I hadn’t realized until last night just how pervasive the knitter’s mindset is. In the interest of preventing any undue stress, the story you’re about to read does end well, with no bodily injury or serious mental damage inflicted on anyone. (Given the outcome, I might even suggest that we were more amused by our little adventure than frightened.)
My sister, The Blogger Formerly Known as T-Bone and I went to Conference Room C (also known as Rogue Ales Public House) for drinks last night, where we responsibly purchased mugs and tokens in advance for the Oregon Brewer’s Festival. Shortly after our purchase, we had a chance meeting with yet another Former Knitting Store Employee (bringing the total up to 4 former or current employees of said fantastic LYS), whereupon we decided to go get some food and catch up.
That’s when our evening took an odd, unexpected turn. One of Portland’s many denizens of the streets–most of whom are really quite harmless–snatched the bag containing said mugs out of The Blogger’s hands and threw it at her because she refused to give him a quarter. All hell broke loose, and in the ensuing 911 phone call, I was asked to describe the attacker.
“Well, he’s 5′11″ with bright blond short hair and darker mutton chops. Light tan baseball cap, khaki pants. Um…” (Brief pause while I collect my thoughts because Former Employee #4 has engaged physically with the attacker in order to keep him from hitting The Blogger. Or perhaps to keep The Blogger from hitting him, I’m not sure.) “Gray hoodie sweater, light blue bandana tied around his neck.” (Another brief pause while I wrack my brain for more distinguishing features.) “The hoodie has raglan sleeves!”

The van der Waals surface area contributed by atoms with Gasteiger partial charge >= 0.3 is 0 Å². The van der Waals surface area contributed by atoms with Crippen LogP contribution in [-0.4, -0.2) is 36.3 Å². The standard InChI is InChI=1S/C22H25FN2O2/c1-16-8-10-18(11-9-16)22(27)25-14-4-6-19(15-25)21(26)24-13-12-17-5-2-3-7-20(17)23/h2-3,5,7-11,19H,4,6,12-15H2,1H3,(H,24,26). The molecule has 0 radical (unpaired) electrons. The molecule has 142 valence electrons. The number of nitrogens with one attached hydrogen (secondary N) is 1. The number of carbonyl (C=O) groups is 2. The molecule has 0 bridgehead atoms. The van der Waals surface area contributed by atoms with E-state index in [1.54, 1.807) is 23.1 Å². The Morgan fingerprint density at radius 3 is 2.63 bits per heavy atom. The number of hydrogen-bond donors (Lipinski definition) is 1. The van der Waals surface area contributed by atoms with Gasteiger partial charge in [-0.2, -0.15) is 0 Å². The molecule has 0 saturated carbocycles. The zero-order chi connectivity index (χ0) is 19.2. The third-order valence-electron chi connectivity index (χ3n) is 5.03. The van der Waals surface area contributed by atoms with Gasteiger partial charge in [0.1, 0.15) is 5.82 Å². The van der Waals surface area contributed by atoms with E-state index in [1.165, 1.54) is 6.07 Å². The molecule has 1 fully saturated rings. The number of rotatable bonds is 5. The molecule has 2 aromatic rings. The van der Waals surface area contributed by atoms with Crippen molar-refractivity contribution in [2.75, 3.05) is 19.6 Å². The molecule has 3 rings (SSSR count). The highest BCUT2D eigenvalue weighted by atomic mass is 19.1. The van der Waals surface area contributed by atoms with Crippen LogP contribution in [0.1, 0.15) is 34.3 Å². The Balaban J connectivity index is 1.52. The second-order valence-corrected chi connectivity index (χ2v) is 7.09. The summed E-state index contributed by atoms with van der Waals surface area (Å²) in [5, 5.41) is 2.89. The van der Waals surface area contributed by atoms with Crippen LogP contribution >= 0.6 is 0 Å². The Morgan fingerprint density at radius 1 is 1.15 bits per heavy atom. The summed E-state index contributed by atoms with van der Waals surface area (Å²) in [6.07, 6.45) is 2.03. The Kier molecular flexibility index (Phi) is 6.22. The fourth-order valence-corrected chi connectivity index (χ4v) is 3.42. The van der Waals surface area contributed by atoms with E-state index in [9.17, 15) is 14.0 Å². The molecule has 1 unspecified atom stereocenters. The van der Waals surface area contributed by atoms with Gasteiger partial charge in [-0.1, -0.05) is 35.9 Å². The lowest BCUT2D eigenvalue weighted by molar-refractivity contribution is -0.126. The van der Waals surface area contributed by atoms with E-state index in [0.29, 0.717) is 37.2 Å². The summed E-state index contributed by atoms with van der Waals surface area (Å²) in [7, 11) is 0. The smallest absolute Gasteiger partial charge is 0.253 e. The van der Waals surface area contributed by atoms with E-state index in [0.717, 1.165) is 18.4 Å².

The hoodie had raglan sleeves.
One of my friends had just been attacked by a violent panhandler, another was holding said panhandler at arm’s length trying not to get punched in the face, my sister’s phone battery died in the middle of her 911 call, and as this was all going on, I was describing to a bemused 911 operator the sleeve styling of the attacker’s hoodie. Clearly, I cannot be trusted in difficult situations (though it should be noted that my sister’s 911 call did not actually include a description of the attacker, so perhaps we should both not be allowed in public).
All’s well that ends well, as the saying goes. Our OBF beer mugs caught the brunt of it (see photo below), and when we went back to Rogue to fall on the mercy of their OBF-mug-dispensing staff, The Blogger animatedly chatted to the staff about how she’d have kicked that guy’s ass if she’d gotten the chance. The bartender and our lovely waitress sprang into action and got us two replacement mugs lickety-split, and my sister and The Blogger will now have proof of the attack to take to court without having to drink their BrewFest tasters from the palms of their hands. (P.S. Thanks, awesome Rogue Public House staff!)
We also proselytized about OBF to the only non-Former-Knitting-Store-employee witness to the whole event, a really nice guy who moved to Portland a week ago and didn’t realize he was moving to beer nirvana.
The moral of the story is three-fold:
- Make sure The Blogger and Former Employee #4 are on your side in a fight.
- Ignore the kinds of knitting observations you’d normally make about a person when you’re on the phone with 911.
- Be responsible and follow through on your court date when the police ask you to press charges so they can keep Scary Attacking Guy and people like him from attacking other people too.
The poor police officer who took our statements wasn’t overly optimistic about the chances of keeping Scary Attacking Guy in jail for long, because many people who say they’ll show up in court just never do. When the people who have just been accosted feel sorry for the police officer who’s taking statements, that just means the system needs a little more support from its citizens.